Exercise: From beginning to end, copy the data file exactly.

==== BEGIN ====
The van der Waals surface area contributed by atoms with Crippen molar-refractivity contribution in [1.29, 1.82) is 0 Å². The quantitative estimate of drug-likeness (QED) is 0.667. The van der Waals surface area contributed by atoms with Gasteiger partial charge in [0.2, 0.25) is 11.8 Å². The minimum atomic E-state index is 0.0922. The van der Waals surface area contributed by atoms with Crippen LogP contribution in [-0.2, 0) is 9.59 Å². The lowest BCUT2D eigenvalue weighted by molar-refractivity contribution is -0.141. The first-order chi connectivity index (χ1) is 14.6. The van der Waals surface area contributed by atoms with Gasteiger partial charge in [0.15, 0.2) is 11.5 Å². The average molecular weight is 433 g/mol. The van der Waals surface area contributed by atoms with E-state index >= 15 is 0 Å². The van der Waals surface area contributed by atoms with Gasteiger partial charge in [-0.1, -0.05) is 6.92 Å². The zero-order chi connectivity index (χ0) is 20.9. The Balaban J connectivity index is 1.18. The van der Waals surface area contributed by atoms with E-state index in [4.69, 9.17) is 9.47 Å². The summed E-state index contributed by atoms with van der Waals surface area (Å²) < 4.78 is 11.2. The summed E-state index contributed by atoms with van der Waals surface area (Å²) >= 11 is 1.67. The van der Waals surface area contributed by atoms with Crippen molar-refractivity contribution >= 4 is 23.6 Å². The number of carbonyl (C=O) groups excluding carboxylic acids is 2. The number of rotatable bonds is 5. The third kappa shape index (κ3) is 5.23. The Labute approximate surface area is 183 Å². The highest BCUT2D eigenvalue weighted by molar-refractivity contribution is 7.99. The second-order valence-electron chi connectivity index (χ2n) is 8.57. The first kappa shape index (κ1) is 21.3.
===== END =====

The van der Waals surface area contributed by atoms with Crippen molar-refractivity contribution in [1.29, 1.82) is 0 Å². The quantitative estimate of drug-likeness (QED) is 0.667. The van der Waals surface area contributed by atoms with Gasteiger partial charge in [0.2, 0.25) is 11.8 Å². The minimum atomic E-state index is 0.0922. The van der Waals surface area contributed by atoms with Crippen LogP contribution in [-0.2, 0) is 9.59 Å². The lowest BCUT2D eigenvalue weighted by molar-refractivity contribution is -0.141. The first-order chi connectivity index (χ1) is 14.6. The van der Waals surface area contributed by atoms with Gasteiger partial charge in [0.15, 0.2) is 11.5 Å². The average molecular weight is 433 g/mol. The van der Waals surface area contributed by atoms with E-state index >= 15 is 0 Å². The van der Waals surface area contributed by atoms with Gasteiger partial charge in [-0.1, -0.05) is 6.92 Å². The zero-order chi connectivity index (χ0) is 20.9. The Balaban J connectivity index is 1.18. The van der Waals surface area contributed by atoms with E-state index in [4.69, 9.17) is 9.47 Å². The summed E-state index contributed by atoms with van der Waals surface area (Å²) < 4.78 is 11.2. The summed E-state index contributed by atoms with van der Waals surface area (Å²) >= 11 is 1.67. The van der Waals surface area contributed by atoms with Crippen molar-refractivity contribution >= 4 is 23.6 Å². The number of carbonyl (C=O) groups excluding carboxylic acids is 2. The number of rotatable bonds is 5. The third kappa shape index (κ3) is 5.23. The Labute approximate surface area is 183 Å². The highest BCUT2D eigenvalue weighted by molar-refractivity contribution is 7.99. The second-order valence-electron chi connectivity index (χ2n) is 8.57. The first kappa shape index (κ1) is 21.3.